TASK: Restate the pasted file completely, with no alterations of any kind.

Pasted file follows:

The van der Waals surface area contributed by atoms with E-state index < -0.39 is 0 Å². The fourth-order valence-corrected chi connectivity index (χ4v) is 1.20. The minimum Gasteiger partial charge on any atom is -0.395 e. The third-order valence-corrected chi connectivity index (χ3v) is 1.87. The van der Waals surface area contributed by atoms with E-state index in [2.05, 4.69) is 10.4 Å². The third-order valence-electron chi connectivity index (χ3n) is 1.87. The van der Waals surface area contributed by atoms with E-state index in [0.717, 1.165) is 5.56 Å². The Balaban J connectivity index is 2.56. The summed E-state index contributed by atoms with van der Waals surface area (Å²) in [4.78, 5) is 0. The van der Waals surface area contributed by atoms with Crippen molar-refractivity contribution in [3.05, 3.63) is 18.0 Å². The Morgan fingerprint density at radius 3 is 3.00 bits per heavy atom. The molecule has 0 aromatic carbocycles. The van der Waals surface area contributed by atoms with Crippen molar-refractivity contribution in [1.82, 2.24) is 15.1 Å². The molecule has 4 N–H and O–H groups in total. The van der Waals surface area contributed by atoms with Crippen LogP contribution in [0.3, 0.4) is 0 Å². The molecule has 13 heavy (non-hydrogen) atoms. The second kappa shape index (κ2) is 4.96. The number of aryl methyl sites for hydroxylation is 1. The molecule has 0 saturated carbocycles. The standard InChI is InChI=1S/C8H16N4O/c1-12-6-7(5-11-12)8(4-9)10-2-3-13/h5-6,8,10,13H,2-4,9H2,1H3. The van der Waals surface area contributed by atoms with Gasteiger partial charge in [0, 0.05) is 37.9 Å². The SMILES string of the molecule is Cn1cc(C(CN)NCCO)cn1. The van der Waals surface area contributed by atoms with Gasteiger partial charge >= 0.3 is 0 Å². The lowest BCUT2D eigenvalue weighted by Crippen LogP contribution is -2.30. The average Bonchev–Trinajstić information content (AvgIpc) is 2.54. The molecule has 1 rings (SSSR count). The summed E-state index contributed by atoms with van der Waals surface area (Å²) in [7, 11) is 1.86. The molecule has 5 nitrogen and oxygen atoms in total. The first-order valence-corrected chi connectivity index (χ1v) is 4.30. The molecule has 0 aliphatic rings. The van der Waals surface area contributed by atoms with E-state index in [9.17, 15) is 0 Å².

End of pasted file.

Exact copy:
The van der Waals surface area contributed by atoms with E-state index < -0.39 is 0 Å². The fourth-order valence-corrected chi connectivity index (χ4v) is 1.20. The minimum Gasteiger partial charge on any atom is -0.395 e. The third-order valence-corrected chi connectivity index (χ3v) is 1.87. The van der Waals surface area contributed by atoms with E-state index in [2.05, 4.69) is 10.4 Å². The third-order valence-electron chi connectivity index (χ3n) is 1.87. The van der Waals surface area contributed by atoms with E-state index in [0.717, 1.165) is 5.56 Å². The Balaban J connectivity index is 2.56. The summed E-state index contributed by atoms with van der Waals surface area (Å²) in [4.78, 5) is 0. The van der Waals surface area contributed by atoms with Crippen molar-refractivity contribution in [3.05, 3.63) is 18.0 Å². The Morgan fingerprint density at radius 3 is 3.00 bits per heavy atom. The molecule has 0 aromatic carbocycles. The van der Waals surface area contributed by atoms with Crippen molar-refractivity contribution in [1.82, 2.24) is 15.1 Å². The molecule has 4 N–H and O–H groups in total. The van der Waals surface area contributed by atoms with Crippen LogP contribution in [0.3, 0.4) is 0 Å². The molecule has 13 heavy (non-hydrogen) atoms. The second kappa shape index (κ2) is 4.96. The number of aryl methyl sites for hydroxylation is 1. The molecule has 0 saturated carbocycles. The standard InChI is InChI=1S/C8H16N4O/c1-12-6-7(5-11-12)8(4-9)10-2-3-13/h5-6,8,10,13H,2-4,9H2,1H3. The van der Waals surface area contributed by atoms with Gasteiger partial charge in [0, 0.05) is 37.9 Å². The SMILES string of the molecule is Cn1cc(C(CN)NCCO)cn1. The van der Waals surface area contributed by atoms with Gasteiger partial charge >= 0.3 is 0 Å². The lowest BCUT2D eigenvalue weighted by Crippen LogP contribution is -2.30. The average Bonchev–Trinajstić information content (AvgIpc) is 2.54. The molecule has 1 rings (SSSR count). The summed E-state index contributed by atoms with van der Waals surface area (Å²) in [7, 11) is 1.86. The molecule has 5 nitrogen and oxygen atoms in total. The first-order valence-corrected chi connectivity index (χ1v) is 4.30. The molecule has 0 aliphatic rings. The van der Waals surface area contributed by atoms with E-state index in [9.17, 15) is 0 Å².